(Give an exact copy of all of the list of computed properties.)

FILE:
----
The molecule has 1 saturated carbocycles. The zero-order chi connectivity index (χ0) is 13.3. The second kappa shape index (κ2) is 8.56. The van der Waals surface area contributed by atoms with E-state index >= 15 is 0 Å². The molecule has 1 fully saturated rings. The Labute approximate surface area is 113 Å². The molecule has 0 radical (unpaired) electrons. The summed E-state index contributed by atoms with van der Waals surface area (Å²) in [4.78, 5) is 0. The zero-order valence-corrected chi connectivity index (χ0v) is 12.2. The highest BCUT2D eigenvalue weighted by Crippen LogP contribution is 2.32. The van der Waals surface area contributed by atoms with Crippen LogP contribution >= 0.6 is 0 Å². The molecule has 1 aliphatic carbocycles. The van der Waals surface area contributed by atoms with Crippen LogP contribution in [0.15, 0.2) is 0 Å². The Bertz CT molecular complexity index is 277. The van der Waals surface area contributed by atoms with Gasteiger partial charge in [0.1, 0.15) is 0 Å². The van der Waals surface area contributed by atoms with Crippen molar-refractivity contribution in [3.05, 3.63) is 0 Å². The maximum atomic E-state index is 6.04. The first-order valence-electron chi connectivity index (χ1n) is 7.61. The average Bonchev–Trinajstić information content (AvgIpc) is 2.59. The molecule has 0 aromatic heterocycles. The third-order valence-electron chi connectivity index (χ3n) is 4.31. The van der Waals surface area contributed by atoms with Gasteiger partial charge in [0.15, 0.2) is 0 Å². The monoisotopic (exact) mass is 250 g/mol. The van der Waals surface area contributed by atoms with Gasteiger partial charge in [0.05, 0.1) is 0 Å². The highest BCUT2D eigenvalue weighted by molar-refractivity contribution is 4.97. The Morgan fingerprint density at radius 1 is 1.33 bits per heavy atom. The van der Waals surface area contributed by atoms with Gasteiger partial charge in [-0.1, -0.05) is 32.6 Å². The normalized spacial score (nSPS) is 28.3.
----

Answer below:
The molecule has 1 saturated carbocycles. The zero-order chi connectivity index (χ0) is 13.3. The second kappa shape index (κ2) is 8.56. The van der Waals surface area contributed by atoms with E-state index >= 15 is 0 Å². The molecule has 1 fully saturated rings. The Labute approximate surface area is 113 Å². The molecule has 0 radical (unpaired) electrons. The summed E-state index contributed by atoms with van der Waals surface area (Å²) in [4.78, 5) is 0. The zero-order valence-corrected chi connectivity index (χ0v) is 12.2. The highest BCUT2D eigenvalue weighted by Crippen LogP contribution is 2.32. The van der Waals surface area contributed by atoms with Crippen LogP contribution >= 0.6 is 0 Å². The molecule has 1 aliphatic carbocycles. The van der Waals surface area contributed by atoms with Crippen LogP contribution in [0.15, 0.2) is 0 Å². The Bertz CT molecular complexity index is 277. The van der Waals surface area contributed by atoms with Gasteiger partial charge in [0.1, 0.15) is 0 Å². The van der Waals surface area contributed by atoms with Crippen molar-refractivity contribution in [3.05, 3.63) is 0 Å². The maximum atomic E-state index is 6.04. The first-order valence-electron chi connectivity index (χ1n) is 7.61. The average Bonchev–Trinajstić information content (AvgIpc) is 2.59. The molecule has 0 aromatic heterocycles. The third-order valence-electron chi connectivity index (χ3n) is 4.31. The van der Waals surface area contributed by atoms with Gasteiger partial charge in [0.15, 0.2) is 0 Å². The monoisotopic (exact) mass is 250 g/mol. The van der Waals surface area contributed by atoms with Gasteiger partial charge in [0.05, 0.1) is 0 Å². The highest BCUT2D eigenvalue weighted by molar-refractivity contribution is 4.97. The Morgan fingerprint density at radius 1 is 1.33 bits per heavy atom. The van der Waals surface area contributed by atoms with Gasteiger partial charge in [-0.1, -0.05) is 32.6 Å². The normalized spacial score (nSPS) is 28.3.